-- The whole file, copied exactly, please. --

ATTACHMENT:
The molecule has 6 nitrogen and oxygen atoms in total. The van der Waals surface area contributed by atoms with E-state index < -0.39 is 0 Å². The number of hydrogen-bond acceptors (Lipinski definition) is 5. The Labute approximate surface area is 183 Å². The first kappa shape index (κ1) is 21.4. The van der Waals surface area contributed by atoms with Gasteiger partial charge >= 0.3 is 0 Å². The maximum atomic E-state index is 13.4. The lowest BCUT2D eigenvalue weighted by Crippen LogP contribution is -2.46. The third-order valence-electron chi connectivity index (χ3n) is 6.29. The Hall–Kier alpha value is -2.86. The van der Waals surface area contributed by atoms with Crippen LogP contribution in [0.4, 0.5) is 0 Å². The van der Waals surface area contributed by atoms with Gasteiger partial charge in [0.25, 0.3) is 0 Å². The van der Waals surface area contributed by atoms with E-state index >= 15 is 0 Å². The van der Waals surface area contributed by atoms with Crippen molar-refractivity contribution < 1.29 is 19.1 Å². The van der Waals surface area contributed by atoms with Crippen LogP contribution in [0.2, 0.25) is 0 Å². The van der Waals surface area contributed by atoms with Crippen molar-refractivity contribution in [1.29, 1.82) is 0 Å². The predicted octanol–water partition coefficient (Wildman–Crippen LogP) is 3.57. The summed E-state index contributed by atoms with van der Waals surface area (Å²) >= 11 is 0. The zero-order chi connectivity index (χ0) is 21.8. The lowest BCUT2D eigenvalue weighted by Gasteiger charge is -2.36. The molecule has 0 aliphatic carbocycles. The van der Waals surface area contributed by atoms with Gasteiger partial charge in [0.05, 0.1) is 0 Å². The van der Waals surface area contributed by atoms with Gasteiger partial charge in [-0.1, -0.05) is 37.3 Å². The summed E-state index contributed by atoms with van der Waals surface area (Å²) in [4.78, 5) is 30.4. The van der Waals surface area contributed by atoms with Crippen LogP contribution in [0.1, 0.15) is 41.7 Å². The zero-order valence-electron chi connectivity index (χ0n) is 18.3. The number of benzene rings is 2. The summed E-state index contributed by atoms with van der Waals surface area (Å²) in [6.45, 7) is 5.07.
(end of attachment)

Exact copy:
The molecule has 6 nitrogen and oxygen atoms in total. The van der Waals surface area contributed by atoms with E-state index < -0.39 is 0 Å². The number of hydrogen-bond acceptors (Lipinski definition) is 5. The Labute approximate surface area is 183 Å². The first kappa shape index (κ1) is 21.4. The van der Waals surface area contributed by atoms with Gasteiger partial charge >= 0.3 is 0 Å². The maximum atomic E-state index is 13.4. The lowest BCUT2D eigenvalue weighted by Crippen LogP contribution is -2.46. The third-order valence-electron chi connectivity index (χ3n) is 6.29. The Hall–Kier alpha value is -2.86. The van der Waals surface area contributed by atoms with Crippen LogP contribution in [0.4, 0.5) is 0 Å². The van der Waals surface area contributed by atoms with Gasteiger partial charge in [0.25, 0.3) is 0 Å². The van der Waals surface area contributed by atoms with E-state index >= 15 is 0 Å². The van der Waals surface area contributed by atoms with Crippen molar-refractivity contribution < 1.29 is 19.1 Å². The van der Waals surface area contributed by atoms with Crippen LogP contribution in [0.2, 0.25) is 0 Å². The van der Waals surface area contributed by atoms with Crippen molar-refractivity contribution in [1.29, 1.82) is 0 Å². The predicted octanol–water partition coefficient (Wildman–Crippen LogP) is 3.57. The summed E-state index contributed by atoms with van der Waals surface area (Å²) >= 11 is 0. The zero-order chi connectivity index (χ0) is 21.8. The lowest BCUT2D eigenvalue weighted by Gasteiger charge is -2.36. The molecule has 0 aliphatic carbocycles. The van der Waals surface area contributed by atoms with Gasteiger partial charge in [0.05, 0.1) is 0 Å². The van der Waals surface area contributed by atoms with Gasteiger partial charge in [-0.1, -0.05) is 37.3 Å². The summed E-state index contributed by atoms with van der Waals surface area (Å²) in [4.78, 5) is 30.4. The van der Waals surface area contributed by atoms with Crippen LogP contribution in [0.1, 0.15) is 41.7 Å². The zero-order valence-electron chi connectivity index (χ0n) is 18.3. The number of benzene rings is 2. The summed E-state index contributed by atoms with van der Waals surface area (Å²) in [6.45, 7) is 5.07.